Austria

Government and Library Open Data using Creative Commons tools

Jane Park, April 24th, 2012

The last few months has seen a growth in open data, particularly from governments and libraries. Among the more recent open data adopters are the Austrian government, Italian Ministry of Education, University and Research, Italian Chamber of Deputies, and Harvard Library.

Open data
Open data / opensourceway / CC BY-SA

The Austrian government has launched an open data portal with much of its data available under CC BY. The portal’s terms of use states that CC BY is recommended for open data, and that such data will be indicated as CC BY in the data description.

The Italian Ministry of Education, University and Research launched its Open Data Portal under CC BY, publishing the data of Italian schools (such as address, phone number, web site, administrative code), students (number, gender, performance), and teachers (number, gender, retirement, etc.). The Ministry aims to make all of its data eventually available and open for reuse, in order to improve transparency, aid in the understanding of the Italian scholastic system, and promote the creation of new tools and services for students, teachers and families.

The Italian Chamber of Deputies has also developed a platform for publishing linked open data under CC BY-SA.

Lastly, Harvard Library in the U.S. has released 12 million catalog records into the public domain using the CC0 public domain dedication tool. The move is in accordance with Harvard Library’s Open Metadata Policy. The policy’s FAQ states,

“With the CC0 public domain designation, Harvard waives any copyright and related rights it holds in the metadata. We believe that this will help foster wide use and yield developments that will benefit the library community and the public.”

Harvard’s press release cites additional motivations for opening its data,

John Palfrey, Chair of the DPLA, said, “With this major contribution, developers will be able to start experimenting with building innovative applications that put to use the vital national resource that consists of our local public and research libraries, museums, archives and cultural collections.” He added that he hoped that this would encourage other institutions to make their own collection metadata publicly available.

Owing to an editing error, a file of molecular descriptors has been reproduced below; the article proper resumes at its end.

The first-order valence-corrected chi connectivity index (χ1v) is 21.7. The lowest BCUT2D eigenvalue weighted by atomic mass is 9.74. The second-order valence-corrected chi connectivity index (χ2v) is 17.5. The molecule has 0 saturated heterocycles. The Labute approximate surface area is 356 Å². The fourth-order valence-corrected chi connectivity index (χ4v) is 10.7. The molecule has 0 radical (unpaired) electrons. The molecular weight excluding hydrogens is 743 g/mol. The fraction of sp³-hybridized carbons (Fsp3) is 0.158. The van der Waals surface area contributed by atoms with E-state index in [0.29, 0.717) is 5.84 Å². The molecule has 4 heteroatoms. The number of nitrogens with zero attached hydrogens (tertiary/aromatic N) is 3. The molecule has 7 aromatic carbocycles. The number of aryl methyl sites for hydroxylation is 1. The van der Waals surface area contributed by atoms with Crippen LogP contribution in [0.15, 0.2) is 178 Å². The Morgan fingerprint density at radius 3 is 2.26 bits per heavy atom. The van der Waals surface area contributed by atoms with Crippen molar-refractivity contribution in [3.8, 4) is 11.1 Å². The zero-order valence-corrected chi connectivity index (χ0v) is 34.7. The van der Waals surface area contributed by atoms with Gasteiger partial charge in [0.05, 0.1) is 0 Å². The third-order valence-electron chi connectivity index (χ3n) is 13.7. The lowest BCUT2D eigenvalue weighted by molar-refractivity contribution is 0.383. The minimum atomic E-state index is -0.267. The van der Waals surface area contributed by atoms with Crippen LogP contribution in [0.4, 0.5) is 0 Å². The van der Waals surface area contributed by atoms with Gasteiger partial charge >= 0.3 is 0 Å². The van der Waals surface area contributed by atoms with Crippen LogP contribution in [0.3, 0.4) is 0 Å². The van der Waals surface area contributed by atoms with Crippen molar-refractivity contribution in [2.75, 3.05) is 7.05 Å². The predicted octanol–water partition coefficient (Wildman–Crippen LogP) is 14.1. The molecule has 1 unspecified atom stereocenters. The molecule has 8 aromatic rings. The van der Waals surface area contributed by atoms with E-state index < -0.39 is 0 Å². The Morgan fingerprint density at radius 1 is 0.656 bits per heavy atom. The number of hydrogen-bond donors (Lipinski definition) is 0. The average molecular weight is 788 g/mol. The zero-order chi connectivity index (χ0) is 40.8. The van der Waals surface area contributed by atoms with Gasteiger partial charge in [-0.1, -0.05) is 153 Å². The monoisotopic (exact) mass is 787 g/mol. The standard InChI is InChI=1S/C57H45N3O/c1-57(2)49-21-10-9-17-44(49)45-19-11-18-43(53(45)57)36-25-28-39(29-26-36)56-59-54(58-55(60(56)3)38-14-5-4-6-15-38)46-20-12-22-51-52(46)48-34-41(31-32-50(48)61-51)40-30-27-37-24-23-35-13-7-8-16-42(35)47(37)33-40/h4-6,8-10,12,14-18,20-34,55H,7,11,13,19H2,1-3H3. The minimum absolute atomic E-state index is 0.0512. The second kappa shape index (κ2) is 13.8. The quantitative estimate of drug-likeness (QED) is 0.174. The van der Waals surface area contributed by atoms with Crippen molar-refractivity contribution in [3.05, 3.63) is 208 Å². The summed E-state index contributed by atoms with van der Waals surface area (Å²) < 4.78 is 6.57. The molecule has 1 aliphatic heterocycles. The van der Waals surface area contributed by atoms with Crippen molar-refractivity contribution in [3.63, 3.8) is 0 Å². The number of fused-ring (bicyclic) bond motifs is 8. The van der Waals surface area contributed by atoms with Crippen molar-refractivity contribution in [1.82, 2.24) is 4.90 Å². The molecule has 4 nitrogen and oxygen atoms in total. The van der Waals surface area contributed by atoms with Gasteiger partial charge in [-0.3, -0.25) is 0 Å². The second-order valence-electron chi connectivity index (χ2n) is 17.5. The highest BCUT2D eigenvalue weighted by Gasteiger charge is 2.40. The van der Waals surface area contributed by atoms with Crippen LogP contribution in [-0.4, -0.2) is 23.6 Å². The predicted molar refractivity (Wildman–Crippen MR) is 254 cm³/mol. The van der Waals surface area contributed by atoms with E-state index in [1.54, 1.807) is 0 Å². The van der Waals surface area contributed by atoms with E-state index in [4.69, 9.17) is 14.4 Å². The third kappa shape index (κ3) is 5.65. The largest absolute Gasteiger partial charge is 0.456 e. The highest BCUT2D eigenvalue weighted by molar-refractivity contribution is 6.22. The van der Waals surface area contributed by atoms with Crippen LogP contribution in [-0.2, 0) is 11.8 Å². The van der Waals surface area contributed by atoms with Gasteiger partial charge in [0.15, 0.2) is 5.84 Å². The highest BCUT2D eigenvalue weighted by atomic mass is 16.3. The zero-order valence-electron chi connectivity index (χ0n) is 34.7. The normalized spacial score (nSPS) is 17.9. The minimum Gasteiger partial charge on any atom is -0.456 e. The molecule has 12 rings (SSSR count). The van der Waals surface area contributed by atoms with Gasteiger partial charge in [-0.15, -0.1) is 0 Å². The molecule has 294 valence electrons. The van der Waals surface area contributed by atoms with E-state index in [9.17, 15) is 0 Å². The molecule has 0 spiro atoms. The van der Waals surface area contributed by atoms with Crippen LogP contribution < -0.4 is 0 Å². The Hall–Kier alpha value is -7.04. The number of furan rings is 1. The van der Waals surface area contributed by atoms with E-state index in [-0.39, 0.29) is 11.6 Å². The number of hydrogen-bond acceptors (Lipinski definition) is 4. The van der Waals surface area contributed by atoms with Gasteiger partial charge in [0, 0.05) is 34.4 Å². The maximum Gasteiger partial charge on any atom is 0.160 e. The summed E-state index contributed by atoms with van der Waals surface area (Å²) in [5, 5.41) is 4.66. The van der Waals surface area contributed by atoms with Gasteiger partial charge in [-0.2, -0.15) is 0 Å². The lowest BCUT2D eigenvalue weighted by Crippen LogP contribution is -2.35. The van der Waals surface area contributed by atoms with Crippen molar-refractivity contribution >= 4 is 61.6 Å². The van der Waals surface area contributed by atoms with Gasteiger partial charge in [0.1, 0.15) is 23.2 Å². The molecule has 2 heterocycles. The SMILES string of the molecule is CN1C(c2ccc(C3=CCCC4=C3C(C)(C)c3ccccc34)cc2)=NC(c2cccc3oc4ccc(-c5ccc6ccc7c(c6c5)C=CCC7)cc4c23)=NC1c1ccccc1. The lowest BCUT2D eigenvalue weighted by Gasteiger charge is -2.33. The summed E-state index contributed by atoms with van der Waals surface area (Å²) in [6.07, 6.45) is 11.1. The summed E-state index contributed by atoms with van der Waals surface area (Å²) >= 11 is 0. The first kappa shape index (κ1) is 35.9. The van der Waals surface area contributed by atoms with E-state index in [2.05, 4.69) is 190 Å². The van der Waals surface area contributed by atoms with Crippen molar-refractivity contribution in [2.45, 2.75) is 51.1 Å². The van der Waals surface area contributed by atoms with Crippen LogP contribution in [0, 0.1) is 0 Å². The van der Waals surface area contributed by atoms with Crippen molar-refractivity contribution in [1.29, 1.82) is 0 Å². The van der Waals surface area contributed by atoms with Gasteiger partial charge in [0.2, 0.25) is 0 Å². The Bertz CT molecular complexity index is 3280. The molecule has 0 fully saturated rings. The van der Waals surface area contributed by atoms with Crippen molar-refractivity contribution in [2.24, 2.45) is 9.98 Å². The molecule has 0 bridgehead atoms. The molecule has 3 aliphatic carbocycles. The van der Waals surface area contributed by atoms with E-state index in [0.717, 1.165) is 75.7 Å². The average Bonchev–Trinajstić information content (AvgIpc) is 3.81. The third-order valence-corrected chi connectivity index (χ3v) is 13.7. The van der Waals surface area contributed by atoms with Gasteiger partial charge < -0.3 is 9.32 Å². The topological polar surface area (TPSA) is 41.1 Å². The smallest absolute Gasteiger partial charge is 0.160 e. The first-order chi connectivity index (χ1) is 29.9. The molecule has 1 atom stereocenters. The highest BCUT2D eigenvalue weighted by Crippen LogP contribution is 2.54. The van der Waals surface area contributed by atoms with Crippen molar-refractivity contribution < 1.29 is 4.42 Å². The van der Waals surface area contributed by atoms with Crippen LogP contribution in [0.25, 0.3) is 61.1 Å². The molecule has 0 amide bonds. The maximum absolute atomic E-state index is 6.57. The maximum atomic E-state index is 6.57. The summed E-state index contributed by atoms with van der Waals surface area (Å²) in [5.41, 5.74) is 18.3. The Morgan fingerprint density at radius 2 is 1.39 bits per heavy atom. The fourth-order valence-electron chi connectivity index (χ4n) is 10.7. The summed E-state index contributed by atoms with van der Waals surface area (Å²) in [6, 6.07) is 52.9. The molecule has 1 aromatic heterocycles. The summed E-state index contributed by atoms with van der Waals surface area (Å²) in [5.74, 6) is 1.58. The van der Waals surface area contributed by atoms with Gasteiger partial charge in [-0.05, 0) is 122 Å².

We are excited that CC tools are being used for open data. For questions related to CC and data, see our FAQ about data, which also links to many more governments, libraries, and organizations that have opened their data.

2 Comments »

CC News: Open Government Policy Developments

Jane Park, September 9th, 2011

Stay up to date with CC news by subscribing to our weblog and following us on Twitter.

While we gear up for the CC Global Summit that is just a week away, governments around the world continue to open up their data and adopt policies for maximum transparency and citizen engagement.

Open government developments in Austria, New Zealand, and Australia

In Austria, the City of Vienna, along with the Chancellor’s Office and the Austrian cities of Linz, Salzburg and Graz, coordinated their activities to establish the Cooperation OGD (Open Government Data) Austria. In its first session, the group agreed to eight key points, the first of which was, "All public administration will be free under a Creative Commons Attribution License (CC BY 3.0), meaning it can be reused and shared for any purpose, with only attribution necessary.” Read more.

In New Zealand, the Ministers of Finance and Internal Affairs adopted a statement detailing a new Declaration on Open and Transparent Government that directs, encourages, and invites various departments, state services agencies, and state sector agencies to commit to releasing high value public data actively for re-use, in accordance with the Declaration and Principles, and in accordance with the NZGOAL Review and Release process. Read more.

In Australia, AusGOAL, the nationally endorsed Australian Governments Open Access and Licensing Framework, recommends the suite of CC licenses for copyrighted material and the CC Public Domain Mark for non-copyrighted material. Read more. CC Korea also recently translated the excellent Australia Gov 2.0 Taskforce Report to further open government in their own region.

CC-Global-Summit-logo

CC Global Summit Updates